Definition of Business Continuity
Business continuity equates to proactively developing processes, procedures, and activities to ensure an organization can carry out essential functions during operational disruptions.
What is business continuity?
Business continuity is the intentional development of processes, procedures, and activities to ensure an organization can continue operating its essential functions during operational disruptions.
Disruptions can stem from many sources, both internal and external. Examples of internal causes of disruption include:
- Power outages
- System failures
- The sudden absence of key personnel
On the other hand, external disruptive events may include:
- Natural disasters
- Terrorist attacks
Business continuity comes into play not only for events that could stop functions completely but also for those that have the potential to impact the organization’s ability to operate optimally. For example, the sudden illness of a key executive may not immediately shut down daily processes. Still, it could cause certain functions to suffer in their absence.
What does business continuity involve?
The primary purpose of business continuity is to keep essential functions running during a disruptive event and help a business recover with as little downtime as possible.
Business continuity entails 2 distinct elements – business continuity planning and business continuity management.
- Business continuity planning (BCP): Developing strategies, policies, and procedures to help an organization anticipate and prepare for disruptions that could affect its operations.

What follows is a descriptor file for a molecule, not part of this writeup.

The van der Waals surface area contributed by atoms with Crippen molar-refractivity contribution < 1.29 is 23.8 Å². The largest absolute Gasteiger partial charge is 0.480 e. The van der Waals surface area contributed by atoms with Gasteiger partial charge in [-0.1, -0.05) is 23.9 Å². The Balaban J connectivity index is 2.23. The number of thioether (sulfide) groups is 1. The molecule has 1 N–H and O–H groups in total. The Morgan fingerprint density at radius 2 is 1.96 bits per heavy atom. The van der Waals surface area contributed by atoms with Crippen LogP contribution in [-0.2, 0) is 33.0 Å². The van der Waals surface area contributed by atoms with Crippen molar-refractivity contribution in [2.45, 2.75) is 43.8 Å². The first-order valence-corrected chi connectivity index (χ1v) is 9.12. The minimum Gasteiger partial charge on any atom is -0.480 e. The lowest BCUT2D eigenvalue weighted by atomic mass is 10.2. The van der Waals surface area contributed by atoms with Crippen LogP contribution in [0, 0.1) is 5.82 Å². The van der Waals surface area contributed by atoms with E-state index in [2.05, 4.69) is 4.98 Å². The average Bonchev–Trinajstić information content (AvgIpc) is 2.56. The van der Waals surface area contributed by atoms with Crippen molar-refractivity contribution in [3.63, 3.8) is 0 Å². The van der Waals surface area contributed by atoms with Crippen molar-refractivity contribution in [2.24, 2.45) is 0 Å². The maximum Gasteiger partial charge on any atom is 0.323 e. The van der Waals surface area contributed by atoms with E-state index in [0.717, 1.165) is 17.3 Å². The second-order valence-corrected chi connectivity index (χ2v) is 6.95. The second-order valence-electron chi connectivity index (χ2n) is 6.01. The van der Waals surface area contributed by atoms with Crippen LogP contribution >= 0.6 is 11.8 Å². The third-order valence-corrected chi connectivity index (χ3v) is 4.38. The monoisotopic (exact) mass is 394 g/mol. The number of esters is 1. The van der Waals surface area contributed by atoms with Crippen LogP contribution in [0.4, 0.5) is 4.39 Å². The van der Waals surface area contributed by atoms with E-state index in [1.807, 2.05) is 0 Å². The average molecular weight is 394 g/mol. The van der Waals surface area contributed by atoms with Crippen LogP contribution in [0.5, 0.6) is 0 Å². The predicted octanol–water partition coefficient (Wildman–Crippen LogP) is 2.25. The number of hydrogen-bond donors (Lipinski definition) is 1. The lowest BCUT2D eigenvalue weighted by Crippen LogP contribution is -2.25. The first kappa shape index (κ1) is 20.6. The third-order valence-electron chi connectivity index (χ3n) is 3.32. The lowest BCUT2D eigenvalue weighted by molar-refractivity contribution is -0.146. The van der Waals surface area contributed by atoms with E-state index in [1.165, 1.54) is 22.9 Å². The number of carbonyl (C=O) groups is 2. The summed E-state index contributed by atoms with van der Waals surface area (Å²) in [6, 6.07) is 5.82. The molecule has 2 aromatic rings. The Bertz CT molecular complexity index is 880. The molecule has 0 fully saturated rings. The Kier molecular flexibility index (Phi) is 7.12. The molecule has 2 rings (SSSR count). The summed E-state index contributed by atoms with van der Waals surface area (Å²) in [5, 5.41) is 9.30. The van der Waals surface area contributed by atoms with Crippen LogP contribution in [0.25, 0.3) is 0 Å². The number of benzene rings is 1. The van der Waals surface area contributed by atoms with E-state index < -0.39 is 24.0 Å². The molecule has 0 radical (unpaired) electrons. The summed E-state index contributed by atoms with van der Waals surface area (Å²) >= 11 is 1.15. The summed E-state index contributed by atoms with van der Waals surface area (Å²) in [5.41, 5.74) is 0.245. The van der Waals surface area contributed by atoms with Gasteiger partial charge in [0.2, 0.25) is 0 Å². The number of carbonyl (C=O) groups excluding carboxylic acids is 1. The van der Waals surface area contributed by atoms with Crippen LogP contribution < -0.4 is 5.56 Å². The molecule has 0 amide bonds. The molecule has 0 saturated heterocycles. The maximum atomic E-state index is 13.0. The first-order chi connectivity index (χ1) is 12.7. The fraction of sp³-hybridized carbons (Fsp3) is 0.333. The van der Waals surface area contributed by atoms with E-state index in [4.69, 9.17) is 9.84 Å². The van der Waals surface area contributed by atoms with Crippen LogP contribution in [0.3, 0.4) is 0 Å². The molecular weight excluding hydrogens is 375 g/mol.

A business continuity plan typically considers 3 key factors:
- Resiliency: The degree to which an organization can anticipate, adapt to, and recover from disruptions.
- Recovery: The process of restoring operations after a disruption has occurred.
- Continuity: The maintenance of critical operations during a disruptive event.
- Business continuity management (BCM): Regularly assessing, testing, and updating BCPs to ensure they remain up-to-date with the organization’s current needs and risks.
Why is business continuity important to a small business?
Business continuity is critical for all organizations, regardless of size or industry. After all, the COVID-19 pandemic was definitive proof that no business is immune to disruption.
Small businesses need to be especially mindful of the importance of business continuity. They generally operate with fewer resources than larger organizations, which means they are less capable of absorbing the financial costs of disruption.
Business continuity can help your small business prepare for operational disruptions, minimize downtime, and protect its precious resources. Below are 5 compelling reasons to invest in business continuity today:
- Securing financial health: A solid business continuity plan can help you minimize financial losses and protect your business’s bottom line if an unexpected disruption hits your business.
- Protecting your employees: A proper business continuity strategy will help you stay open during a crisis. That way, your employees can focus more on keeping operations running than losing their jobs.
- Enhancing reputation: Businesses with established continuity plans can better meet customer demands, maintain compliance with regulations, and protect against supply chain disruptions.